[A]fter three years of congressional dysfunction brought on by the rise of a radicalized brand of conservatism, it’s time to call the core questions:
Will our ability to govern ourselves be held perpetually hostage to an ideology that casts government as little more than dead weight in American life? And will a small minority in Congress be allowed to grind decision-making to a halt?
Congress is supposed to be the venue in which we Americans work our way past divisions that are inevitable in a large and diverse democracy. Yet for some time, Republican congressional leaders have given the most right-wing members of the House and Senate a veto power that impedes compromise, and thus governing itself.
On the few occasions when the far-right veto was lifted, Congress got things done . . . . All these actions had something in common: They were premised on the belief that government can take practical steps to make American life better.
This idea is dismissed by those ready to shut down the government or to use the debt ceiling as a way of forcing the repeal or delay of the Affordable Care Act and passing more draconian spending reductions. It needs to be made very clear that these radical Republicans are operating well outside their party’s own constructive traditions.
Before their 2010 election victory, Republicans had never been willing to use the threat of default to achieve their goals.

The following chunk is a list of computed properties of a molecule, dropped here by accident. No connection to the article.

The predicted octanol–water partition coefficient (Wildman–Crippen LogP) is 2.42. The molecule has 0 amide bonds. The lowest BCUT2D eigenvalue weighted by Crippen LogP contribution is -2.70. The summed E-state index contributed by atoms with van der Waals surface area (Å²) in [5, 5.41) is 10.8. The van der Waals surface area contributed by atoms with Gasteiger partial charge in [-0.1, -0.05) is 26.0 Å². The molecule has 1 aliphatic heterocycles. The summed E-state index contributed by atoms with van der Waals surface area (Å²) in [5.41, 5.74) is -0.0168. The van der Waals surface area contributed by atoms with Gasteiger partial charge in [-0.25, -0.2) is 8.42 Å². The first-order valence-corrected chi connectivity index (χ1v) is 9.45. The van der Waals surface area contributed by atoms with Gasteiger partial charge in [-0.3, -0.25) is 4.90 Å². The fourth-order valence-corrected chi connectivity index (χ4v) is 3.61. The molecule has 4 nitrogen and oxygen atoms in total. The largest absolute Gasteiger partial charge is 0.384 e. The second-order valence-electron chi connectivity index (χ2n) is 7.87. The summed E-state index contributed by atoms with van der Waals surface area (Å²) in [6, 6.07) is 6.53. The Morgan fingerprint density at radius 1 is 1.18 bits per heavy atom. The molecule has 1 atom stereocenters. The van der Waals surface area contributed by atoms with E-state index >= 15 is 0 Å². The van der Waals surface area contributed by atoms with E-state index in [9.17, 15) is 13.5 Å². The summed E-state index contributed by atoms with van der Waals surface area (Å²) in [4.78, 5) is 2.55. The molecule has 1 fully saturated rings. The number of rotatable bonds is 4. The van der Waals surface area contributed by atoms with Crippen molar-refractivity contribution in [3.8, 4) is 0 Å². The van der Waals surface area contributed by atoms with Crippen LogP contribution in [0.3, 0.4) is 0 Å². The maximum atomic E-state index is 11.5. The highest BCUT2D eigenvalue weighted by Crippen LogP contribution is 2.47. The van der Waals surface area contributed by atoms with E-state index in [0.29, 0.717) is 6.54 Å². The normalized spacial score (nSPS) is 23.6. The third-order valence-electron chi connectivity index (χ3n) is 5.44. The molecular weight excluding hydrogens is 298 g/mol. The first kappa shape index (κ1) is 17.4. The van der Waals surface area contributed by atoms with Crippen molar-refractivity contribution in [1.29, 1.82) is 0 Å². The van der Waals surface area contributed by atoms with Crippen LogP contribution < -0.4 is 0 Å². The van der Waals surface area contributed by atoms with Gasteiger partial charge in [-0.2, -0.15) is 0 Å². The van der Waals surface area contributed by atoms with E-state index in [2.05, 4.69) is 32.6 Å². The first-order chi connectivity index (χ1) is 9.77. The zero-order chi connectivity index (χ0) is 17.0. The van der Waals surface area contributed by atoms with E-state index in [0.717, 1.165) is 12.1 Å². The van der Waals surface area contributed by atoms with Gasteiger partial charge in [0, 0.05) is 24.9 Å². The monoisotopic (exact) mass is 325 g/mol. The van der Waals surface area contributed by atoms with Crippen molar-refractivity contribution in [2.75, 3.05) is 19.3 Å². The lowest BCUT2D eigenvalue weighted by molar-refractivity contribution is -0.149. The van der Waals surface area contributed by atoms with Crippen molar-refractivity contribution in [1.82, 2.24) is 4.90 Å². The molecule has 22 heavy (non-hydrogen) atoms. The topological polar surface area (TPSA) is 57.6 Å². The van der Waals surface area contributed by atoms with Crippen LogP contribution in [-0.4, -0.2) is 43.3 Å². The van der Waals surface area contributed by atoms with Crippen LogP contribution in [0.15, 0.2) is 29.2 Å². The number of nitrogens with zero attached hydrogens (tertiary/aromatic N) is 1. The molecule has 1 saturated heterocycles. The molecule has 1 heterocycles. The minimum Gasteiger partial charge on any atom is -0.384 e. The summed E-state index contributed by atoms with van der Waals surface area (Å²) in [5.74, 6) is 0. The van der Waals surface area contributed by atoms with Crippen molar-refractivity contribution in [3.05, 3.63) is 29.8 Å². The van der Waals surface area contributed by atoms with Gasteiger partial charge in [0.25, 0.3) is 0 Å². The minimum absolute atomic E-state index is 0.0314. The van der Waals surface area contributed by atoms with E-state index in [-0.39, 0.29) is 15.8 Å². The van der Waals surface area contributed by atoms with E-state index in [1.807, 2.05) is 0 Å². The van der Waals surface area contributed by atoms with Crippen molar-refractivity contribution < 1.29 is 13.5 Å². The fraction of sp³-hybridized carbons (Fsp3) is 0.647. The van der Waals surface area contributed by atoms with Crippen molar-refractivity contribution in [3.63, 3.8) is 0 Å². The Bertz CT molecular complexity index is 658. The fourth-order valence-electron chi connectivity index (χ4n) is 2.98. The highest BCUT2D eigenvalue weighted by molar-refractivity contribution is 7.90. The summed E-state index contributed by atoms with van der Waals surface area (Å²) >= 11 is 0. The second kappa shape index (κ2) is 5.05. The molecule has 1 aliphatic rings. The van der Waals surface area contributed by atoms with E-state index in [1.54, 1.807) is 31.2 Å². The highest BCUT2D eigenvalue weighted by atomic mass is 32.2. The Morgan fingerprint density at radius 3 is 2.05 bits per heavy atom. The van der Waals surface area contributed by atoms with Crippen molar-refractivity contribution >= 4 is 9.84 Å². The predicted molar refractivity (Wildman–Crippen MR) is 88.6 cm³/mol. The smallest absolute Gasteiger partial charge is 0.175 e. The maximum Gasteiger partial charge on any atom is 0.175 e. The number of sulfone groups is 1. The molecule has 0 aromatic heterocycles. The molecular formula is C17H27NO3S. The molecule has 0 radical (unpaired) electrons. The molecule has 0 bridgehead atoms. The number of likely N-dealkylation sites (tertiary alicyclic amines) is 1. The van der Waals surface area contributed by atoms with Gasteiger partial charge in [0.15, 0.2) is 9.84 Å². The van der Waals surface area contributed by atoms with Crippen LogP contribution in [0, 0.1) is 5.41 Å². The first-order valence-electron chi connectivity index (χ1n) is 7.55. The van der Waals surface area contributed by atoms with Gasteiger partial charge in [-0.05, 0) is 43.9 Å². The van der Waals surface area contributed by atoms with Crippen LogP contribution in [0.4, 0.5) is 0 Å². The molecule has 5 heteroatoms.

The very fact that everyone now accepts the term “Obamacare” to refer to a measure designed to get health insurance to many more Americans is a sign of how stupidly partisan we have become.
The health-care exchanges to facilitate the purchase of private insurance were based on a Heritage Foundation proposal, first brought to fruition in Massachusetts by a Republican governor named Mitt Romney. Subsidizing private premiums was always a Republican alternative to extending Medicare to cover everyone, the remedy preferred by many liberals.
But that was then. The right wing’s recent rejection of a significant government role in ending the scandal of “a health-care system that does not even come close to being comprehensive and fails to reach far too many” — the words were spoken 24 years ago by the late Sen. John Chafee, a Rhode Island Republican — tells us why Congress no longer works.
The GOP has gone from endorsing market-based government solutions to problems the private sector can’t solve — i.e, Obamacare — to believing that no solution involving expanded government can possibly be good for the country.
Behind all of the GOP posturing is something else: Greed. The base of the GOP which constantly blathers about its religiosity and Christian ideals in truth doesn't give a damn about other citizens. They don't want to pay anything toward the common good and basically hate everyone other than themselves. They are a scourge on America and the world.